Prognostic Factors and Risk Stratification in Patients With Castration-Resistant Prostate Cancer Receiving Docetaxel-based Chemotherapy

Shimpei Yamashita; Yasuo Kohjimoto; Takashi Iguchi; Hiroyuki Koike; Hiroki Kusumoto; Akinori Iba; Kazuro Kikkawa; Yoshiki Kodama; Nagahide Matsumura; Isao Hara

Disclosures

BMC Urol. 2016;16(13) 

In This Article

Discussion

Two randomized trials demonstrated significant survival improvements in CRPC patients treated with docetaxel-based chemotherapy,[11,12] and it is widely used, including in Japan. Recently, several novel agents, including enzaltamide and abiraterone acetate, were shown to prolong overall survival in CRPC patients and have appeared on the market.[5,8] However, docetaxel still remains a standard option, especially in CRPC patients with evidence of progressive disease. Accordingly, this provides clinicians with a wide choice between docetaxel and novel agents.[14] Therefore, it is crucial to identify prognostic factors and develop a risk stratification for CRPC patients treated with docetaxel.

Many prognostic models in patients with CRPC have been developed using pre and post chemotherapeutic factors. Although post chemotherapeutic factors, including PSA decline, tumor response, and pain response, are often used to evaluate patient's prognosis,[15,16] it might be more beneficial for CRPC patients to predict the response and outcome before the initiation of chemotherapy. Armstrong et al. reported that four independent risk factors, including visceral metastases, bone scan progression, significant pain, and anemia (hemoglobin level < 13 g/dL), predicted OS well, and they developed a risk stratification model for CRPC patients treated with docetaxel.[16] This Armstrong risk classification (ARC) is highly reliable because it was developed from 656 CRPC patients treated with docetaxel and was also internally validated in 333 CRPC patients who were administered mitoxantrone from among the 1006 CRPC patients in the TAX 327 study.[11] However, few reports have externally validated the ARC in CRPC patients who were treated with docetaxel. Nakano et al. reported that the ARC could predict the prognosis in docetaxel-treated CRPC patients.[17] On the other hand, Shiota et al. reported that the ARC failed to stratify the cohort satisfactorily.[18] They showed that ALP value, visceral metastasis, and duration from initiation of hormone treatment were independent prognostic factors on multivariate analysis. Indeed, the reported prognostic factors for CRPC patients have differed widely among studies. The prognostic factors for CRPC patients reported in previous studies are shown in Table 3. Other than the above, Bamias et al. reported that baseline PSA >100, pain, weight loss, and simultaneous extraosseous and bone disease were associated with worse prognosis in CRPC patients.[19] Matsuyama et al. reported that a decrease of ≥ 50 % in the PSA, serum markers at the start of docetaxel therapy (PSA, ALP, and CRP), and the number of docetaxel courses were independent predictors of OS, and ALP, hemoglobin, and age at the start of docetaxel therapy were useful for deciding the duration of docetaxel therapy in CRPC patients.[20]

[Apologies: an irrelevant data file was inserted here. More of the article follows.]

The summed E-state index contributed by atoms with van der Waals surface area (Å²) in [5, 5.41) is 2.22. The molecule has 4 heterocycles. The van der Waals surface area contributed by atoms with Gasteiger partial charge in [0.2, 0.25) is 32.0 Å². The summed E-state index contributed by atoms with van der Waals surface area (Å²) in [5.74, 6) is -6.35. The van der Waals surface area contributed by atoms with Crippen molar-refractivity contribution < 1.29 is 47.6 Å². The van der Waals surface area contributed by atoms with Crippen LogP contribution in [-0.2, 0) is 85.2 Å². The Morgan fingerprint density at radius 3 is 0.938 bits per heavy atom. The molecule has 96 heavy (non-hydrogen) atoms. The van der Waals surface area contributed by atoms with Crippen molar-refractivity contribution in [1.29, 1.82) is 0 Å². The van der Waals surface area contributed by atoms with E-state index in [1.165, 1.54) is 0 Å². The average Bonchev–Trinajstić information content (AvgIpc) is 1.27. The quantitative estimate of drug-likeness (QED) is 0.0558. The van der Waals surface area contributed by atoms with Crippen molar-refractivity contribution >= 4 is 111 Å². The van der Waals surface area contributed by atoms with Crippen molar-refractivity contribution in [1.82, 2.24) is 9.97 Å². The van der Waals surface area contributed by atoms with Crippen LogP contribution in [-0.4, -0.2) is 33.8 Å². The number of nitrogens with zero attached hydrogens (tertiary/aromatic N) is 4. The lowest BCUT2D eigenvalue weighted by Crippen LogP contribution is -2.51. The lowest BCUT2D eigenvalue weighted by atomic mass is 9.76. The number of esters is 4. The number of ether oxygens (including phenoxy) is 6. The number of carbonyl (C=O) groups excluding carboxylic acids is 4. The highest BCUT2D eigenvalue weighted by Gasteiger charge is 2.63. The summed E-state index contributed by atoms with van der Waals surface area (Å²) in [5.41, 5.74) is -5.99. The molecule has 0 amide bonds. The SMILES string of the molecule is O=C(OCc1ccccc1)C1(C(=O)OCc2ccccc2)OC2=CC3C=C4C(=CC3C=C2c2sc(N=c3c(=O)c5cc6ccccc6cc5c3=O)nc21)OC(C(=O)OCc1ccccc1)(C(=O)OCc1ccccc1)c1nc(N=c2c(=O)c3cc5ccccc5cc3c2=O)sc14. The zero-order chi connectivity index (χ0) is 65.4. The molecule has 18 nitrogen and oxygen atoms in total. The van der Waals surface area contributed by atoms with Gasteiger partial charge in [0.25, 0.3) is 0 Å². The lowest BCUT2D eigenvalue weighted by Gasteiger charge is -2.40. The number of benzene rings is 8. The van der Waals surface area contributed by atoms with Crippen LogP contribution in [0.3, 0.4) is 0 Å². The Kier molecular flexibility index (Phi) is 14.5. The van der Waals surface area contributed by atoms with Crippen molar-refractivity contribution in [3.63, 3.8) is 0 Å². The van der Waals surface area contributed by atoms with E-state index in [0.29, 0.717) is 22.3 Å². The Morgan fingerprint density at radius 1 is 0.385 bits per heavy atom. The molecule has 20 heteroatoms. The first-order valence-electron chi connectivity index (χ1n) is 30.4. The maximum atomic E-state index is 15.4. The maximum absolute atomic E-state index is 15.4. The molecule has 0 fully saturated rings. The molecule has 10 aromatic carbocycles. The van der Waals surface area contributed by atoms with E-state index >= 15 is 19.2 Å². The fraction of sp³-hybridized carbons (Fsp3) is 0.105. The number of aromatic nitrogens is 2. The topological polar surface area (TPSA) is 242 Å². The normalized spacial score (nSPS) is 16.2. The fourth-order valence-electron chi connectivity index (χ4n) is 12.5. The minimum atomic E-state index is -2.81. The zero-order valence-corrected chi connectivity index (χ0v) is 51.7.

The pre-chemotherapeutic prognostic factors are divided broadly into two categories. The first category reflects cancer progression. PSA value, PSADT, bone scan progression, and significant pain are included in this category. The second category represents the patient's general condition. Age, ECOG PS, and CRP are included in the second category. The magnitude of the benefit provided by each factor has varied among studies.